Cartagena is in the Murcia region of Spain.
Cartagena is the main Seaport of the
. Cartagena concentrates an artistic legacy that summarizes almost three millennia of Spanish History, being inhabited by most great Mediterranean Empires that have conquered the Iberian Peninsula sometime. Cartagena is a city full of monuments, with many archeological sites and outstanding buildings of historical interest, together with the charm of the sea and the typical bustle of a port city.
Dirty and very polluted in the past (due to the nearby Refinery), the new redevelopments (like the initiative "Cartagena, Port of Culture") and restorations have turned it into a major tourist destination and is a frequent disembarkation point for numerous cruises. Its wide municipal territory also includes part of the famous holiday resort
part of the Mar Menor
coast and several protected areas of natural beauty near the coast.
Cartagena has been inhabited for over two millennia, being founded around 227 BC by the Carthaginian Hasdrubal the Fair as Qart Hadasht, the same name as the original city of Carthage. The city had its heyday during the Roman Empire when it was known as Carthago Nova (the New Carthage) and Carthago Spartaria, capital of the province of Carthaginensis. It was one of the important cities during the Umayyad invasion of Hispania, under its Arabic name of Qartayannat al-Halfa.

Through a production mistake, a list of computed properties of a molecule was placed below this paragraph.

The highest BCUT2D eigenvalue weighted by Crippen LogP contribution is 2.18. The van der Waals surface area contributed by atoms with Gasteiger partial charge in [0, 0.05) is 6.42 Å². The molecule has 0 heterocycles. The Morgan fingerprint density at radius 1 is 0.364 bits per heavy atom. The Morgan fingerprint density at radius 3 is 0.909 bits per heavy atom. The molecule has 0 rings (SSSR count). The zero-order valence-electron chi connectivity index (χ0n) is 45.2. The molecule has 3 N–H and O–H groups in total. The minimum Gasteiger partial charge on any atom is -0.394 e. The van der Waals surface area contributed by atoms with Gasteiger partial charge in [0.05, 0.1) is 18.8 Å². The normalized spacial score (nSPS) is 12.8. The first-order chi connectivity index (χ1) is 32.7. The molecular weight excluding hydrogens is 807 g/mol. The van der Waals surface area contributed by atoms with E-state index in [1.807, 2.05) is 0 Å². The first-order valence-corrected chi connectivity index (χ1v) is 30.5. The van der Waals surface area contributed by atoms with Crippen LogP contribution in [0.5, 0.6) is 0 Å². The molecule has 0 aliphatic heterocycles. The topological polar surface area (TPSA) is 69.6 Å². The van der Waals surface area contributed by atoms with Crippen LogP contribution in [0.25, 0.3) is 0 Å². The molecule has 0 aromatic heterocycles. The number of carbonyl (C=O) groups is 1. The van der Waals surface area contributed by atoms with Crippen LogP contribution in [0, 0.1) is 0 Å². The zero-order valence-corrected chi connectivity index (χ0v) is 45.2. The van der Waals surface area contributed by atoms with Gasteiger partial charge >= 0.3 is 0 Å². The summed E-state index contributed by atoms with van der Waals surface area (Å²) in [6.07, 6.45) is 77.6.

Much of the historical weight of Cartagena in the past goes to its coveted defensive port, one of the most important in the western Mediterranean. Cartagena has been the capital of the Spanish Navy's Maritime Department of the Mediterranean since the arrival of the Spanish Bourbons in the 18th century. As far back as the 16th century, it was one of the most important naval ports in Spain, together with Ferrol in the North. It is still an important naval seaport, the main military haven of Spain, and is home to a large naval shipyard.
The confluence of civilizations as well as its strategic harbor, together with the rise of the local mining industry is manifested by a unique artistic heritage, with a number of landmarks such as the Roman Theatre, the second largest of the Iberian Peninsula after the one in Mérida, an abundance of Phoenician, Roman, Byzantine, and Moorish remains, and a plethora of Art Nouveau buildings, a result of the bourgeoisie from the early 20th century. Cartagena is now established as a major cruise ship destination in the Mediterranean and an emerging cultural focus.
Cartagena has a hot semi-arid climate. Its location near the ocean moderates the temperature and annual precipitation typically does not surpass 300 mm (12 in). The annual average temperature goes up to around 20.4 °C (69 °F), making it—for the year 2014–the warmest city in Europe. The coldest month is January, with an average temperature of 13.7 °C (57 °F). In August, the warmest month, the average temperature is 28.7 °C (84 °F). The wind is an important climatic factor in the region.